Japan’s new cabinet looks a lot like its old (male-dominated) cabinet

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    The 71-year-old Suga had been Abe’s right-hand man during his long administration and had campaigned on a promise of continuity. Powerful faction leaders within the ruling Liberal Democratic Party who had backed Suga for the top job also needed to be appeased.

    So it was perhaps no great surprise to see so many familiar faces in Suga’s first team.
    Taro Aso, the 79-year-old head of a powerful faction, kept his job as deputy prime minister and finance minister, despite a long history of sexist, nationalist and generally insensitive remarks.

    Aso, who once said Hitler had “the right motives,” most recently suggested Japan’s performance in reducing coronavirus deaths was down to cultural superiority, using a term that was widely used during World War II.

    On social media, wags swiftly dubbed it the “ojiichan” or grandpa cabinet.

    Abe had come into office vowing to make women “shine.” He enacted a law to promote women’s participation and advancement in the workplace, and expanded parental leave and child-care services, helping female workforce participation to rise from 63 percent to 71 percent, a higher level than in the United States.

    But many of the new jobs for women were lower pay, contract or part-time positions, and women have suffered disproportionately from layoffs during the coronavirus epidemic. Abe’s vow, for women to fill 30 percent of leadership positions across the country by 2020, has clearly not been met.

    For all its perceived modernity in the West, Japan ranks in 121st place in the World Economic Forum’s gender gap index — and even lower, 144th place, in the political empowerment subindex, sandwiched between Qatar and Iran.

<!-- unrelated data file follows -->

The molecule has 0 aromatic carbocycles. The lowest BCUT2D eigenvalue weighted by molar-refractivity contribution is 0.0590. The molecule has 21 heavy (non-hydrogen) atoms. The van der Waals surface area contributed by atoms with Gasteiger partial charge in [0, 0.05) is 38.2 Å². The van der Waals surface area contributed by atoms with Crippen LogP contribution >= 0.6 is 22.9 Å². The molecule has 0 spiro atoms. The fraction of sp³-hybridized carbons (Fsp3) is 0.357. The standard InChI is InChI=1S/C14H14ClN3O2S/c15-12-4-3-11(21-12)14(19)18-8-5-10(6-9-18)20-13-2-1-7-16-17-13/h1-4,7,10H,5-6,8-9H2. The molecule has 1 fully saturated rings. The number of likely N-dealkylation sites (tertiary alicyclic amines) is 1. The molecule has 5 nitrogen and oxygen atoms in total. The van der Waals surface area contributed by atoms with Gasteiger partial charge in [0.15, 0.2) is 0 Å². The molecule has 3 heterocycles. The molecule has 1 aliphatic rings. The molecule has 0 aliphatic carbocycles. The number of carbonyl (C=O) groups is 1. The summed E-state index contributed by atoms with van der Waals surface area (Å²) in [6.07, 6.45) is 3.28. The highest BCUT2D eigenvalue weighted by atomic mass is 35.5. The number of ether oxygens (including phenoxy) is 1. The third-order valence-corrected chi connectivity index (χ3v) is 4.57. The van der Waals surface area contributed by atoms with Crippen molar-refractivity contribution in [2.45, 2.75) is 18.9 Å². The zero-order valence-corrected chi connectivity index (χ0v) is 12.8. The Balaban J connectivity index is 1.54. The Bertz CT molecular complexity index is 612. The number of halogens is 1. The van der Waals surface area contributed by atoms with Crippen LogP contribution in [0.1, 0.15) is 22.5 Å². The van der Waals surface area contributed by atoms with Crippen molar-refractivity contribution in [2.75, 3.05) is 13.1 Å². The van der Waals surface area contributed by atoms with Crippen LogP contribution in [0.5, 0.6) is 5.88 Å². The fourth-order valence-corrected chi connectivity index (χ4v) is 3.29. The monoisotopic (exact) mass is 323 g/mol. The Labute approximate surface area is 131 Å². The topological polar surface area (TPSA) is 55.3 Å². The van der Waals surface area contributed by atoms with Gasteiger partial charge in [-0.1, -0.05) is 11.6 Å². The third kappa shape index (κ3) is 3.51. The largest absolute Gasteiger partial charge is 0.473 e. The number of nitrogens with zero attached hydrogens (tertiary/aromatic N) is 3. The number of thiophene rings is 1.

Just 10 percent of the members of parliament’s lower house are women, with the ratio even lower among LDP members. Two women had considered running to succeed Abe within the LDP, but failed to get the 20 signatures needed to get on the ballot, Bloomberg reported, leaving just three men to compete for the top job.

    In Suga’s cabinet, a familiar lineup of political heavyweights kept key roles.

    Toshimitsu Motegi remained in the post of foreign minister, while Taro Kono moved from defense to take charge of administrative reform. Katsunobu Kato has moved from the Health Ministry to take over Suga’s old job of chief cabinet secretary and government spokesman, despite failing to win public confidence in his handling of the coronavirus pandemic.

    The youngest cabinet minister, Shinjiro Koizumi, the 39-year-old son of former prime minister Junichiro Koizumi, kept his role as environment minister, while Abe’s younger brother Nobuo Kishi was promoted to take over at the Defense Ministry.

    Suga had been voted in as party leader on Monday, and soon confirmed a quartet of elderly men in key roles beneath him in the LDP hierarchy: the top five jobs occupied by men with an average age of over 71. But Suga did appoint a woman, Seiko Noda, as party deputy secretary general.

    In his cabinet, there were two posts for women: Seiko Hashimoto retains her role as minister in charge of the Olympics, while Yoko Kamikawa, a respected former Harvard graduate takes on a second stint as justice minister.

    But Sanae Takaichi, a conservative who was seen as close to Abe, lost her role in charge of internal affairs, and Masako Mori left the Justice Ministry after less than a year amid the controversy over the arrest and escape of businessman Carlos Ghosn.

    In a public debate last week, Suga said he supported the idea of companies having numerical targets for employing and promoting women, and creating “an environment where women can play active roles.” He also said he would support families who want to have children, and had promised his cabinet would include women provided they are “reform-minded.”

    Akiko Kashiwagi contributed to this report.

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